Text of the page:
Test Catalog

Test Id : C2FXN

C2 Complement, Functional, Serum

Useful For
Suggests clinical disorders or settings where the test may be helpful

Investigation of a patient with a low (absent) hemolytic complement

Method Name
A short description of the method used to perform the test

Automated Liposome Lysis Assay

NY State Available
Indicates the status of NY State approval and if the test is orderable for NY State clients.

Yes

Reporting Name
Lists a shorter or abbreviated version of the Published Name for a test

C2 Complement, Functional, S, NR

Aliases
Lists additional common names for a test, as an aid in searching

C2 Functional

Specimen Type
Describes the specimen type validated for testing

Serum Red

Ordering Guidance

The total complement assay (COM / Complement, Total, Serum) should be used as a screen for suspected complement deficiencies before ordering individual complement component assays. A deficiency of an individual component of the complement cascade will result in an undetectable total complement level.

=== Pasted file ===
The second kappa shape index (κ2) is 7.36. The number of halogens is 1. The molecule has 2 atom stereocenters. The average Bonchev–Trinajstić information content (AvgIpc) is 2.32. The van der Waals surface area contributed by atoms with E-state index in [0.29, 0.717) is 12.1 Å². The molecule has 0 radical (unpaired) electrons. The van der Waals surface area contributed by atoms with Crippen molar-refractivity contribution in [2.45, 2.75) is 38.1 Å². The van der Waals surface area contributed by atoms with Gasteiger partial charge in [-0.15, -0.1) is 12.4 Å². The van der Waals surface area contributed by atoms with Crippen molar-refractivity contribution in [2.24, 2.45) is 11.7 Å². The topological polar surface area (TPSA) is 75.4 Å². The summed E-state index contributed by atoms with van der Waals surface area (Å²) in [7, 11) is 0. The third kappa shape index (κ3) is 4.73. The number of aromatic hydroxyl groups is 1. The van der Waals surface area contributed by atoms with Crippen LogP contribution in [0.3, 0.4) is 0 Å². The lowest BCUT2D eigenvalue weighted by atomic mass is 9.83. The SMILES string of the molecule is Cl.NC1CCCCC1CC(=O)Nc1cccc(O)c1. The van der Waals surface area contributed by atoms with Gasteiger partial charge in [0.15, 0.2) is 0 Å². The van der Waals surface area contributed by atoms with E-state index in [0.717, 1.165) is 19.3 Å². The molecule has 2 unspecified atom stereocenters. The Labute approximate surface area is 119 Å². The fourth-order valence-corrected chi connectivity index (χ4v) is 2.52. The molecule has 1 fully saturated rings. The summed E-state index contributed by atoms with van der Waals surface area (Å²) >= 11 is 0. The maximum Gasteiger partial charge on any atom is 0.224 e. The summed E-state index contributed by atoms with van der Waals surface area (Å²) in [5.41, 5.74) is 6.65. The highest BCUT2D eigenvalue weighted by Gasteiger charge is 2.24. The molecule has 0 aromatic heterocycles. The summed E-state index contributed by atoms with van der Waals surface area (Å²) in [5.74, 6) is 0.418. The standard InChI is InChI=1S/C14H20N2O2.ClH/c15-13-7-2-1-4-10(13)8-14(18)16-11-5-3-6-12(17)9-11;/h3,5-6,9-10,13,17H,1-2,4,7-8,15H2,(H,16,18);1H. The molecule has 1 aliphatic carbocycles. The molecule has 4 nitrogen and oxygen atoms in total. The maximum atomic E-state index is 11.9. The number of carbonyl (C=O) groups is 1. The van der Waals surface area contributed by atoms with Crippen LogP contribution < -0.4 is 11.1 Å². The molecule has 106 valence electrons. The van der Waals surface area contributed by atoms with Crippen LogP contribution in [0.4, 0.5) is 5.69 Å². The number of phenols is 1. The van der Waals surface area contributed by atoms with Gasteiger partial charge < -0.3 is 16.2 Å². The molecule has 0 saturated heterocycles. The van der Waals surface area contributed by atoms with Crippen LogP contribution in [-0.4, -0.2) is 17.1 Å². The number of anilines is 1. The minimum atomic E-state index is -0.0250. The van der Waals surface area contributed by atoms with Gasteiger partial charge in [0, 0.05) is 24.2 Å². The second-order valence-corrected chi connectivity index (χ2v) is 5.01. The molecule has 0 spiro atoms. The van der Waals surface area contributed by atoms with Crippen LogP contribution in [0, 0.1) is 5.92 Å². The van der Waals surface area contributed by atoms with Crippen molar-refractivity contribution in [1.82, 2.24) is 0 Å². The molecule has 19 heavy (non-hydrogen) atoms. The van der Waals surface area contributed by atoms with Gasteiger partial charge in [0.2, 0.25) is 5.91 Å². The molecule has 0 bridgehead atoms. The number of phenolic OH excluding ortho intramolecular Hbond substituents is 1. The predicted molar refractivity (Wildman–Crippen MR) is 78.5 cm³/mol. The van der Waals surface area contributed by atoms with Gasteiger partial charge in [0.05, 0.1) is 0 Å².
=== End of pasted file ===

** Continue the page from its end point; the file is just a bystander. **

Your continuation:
To evaluate for complement C2, C3, and C4 in one orderable, consider ordering C2 / C2 Complement, Functional, with Reflex, Serum.

Specimen Required
Defines the optimal specimen required to perform the test and the preferred volume to complete testing

Patient Preparation: Fasting preferred but not required

Supplies: Sarstedt 5 mL Aliquot Tube (T914)

Collection Container/Tube: Red top

Submission Container/Tube: Plastic vial

Specimen Volume: 1 mL

Collection Instructions:

1. Immediately after specimen collection, place the tube on wet ice.

2. Centrifuge and aliquot serum into plastic vial.

3. Immediately freeze specimen.

Specimen Minimum Volume
Defines the amount of sample necessary to provide a clinically relevant result as determined by the Testing Laboratory

0.5 mL

Reject Due To
Identifies specimen types and conditions that may cause the specimen to be rejected

Gross hemolysis OK
Gross lipemia Reject
Gross icterus OK

Specimen Stability Information
Provides a description of the temperatures required to transport a specimen to the performing laboratory, alternate acceptable temperatures are also included

Specimen Type Temperature Time Special Container
Serum Red Frozen (preferred) 21 days

Useful For
Suggests clinical disorders or settings where the test may be helpful

Investigation of a patient with a low (absent) hemolytic complement

Clinical Information
Discusses physiology, pathophysiology, and general clinical aspects, as they relate to a laboratory test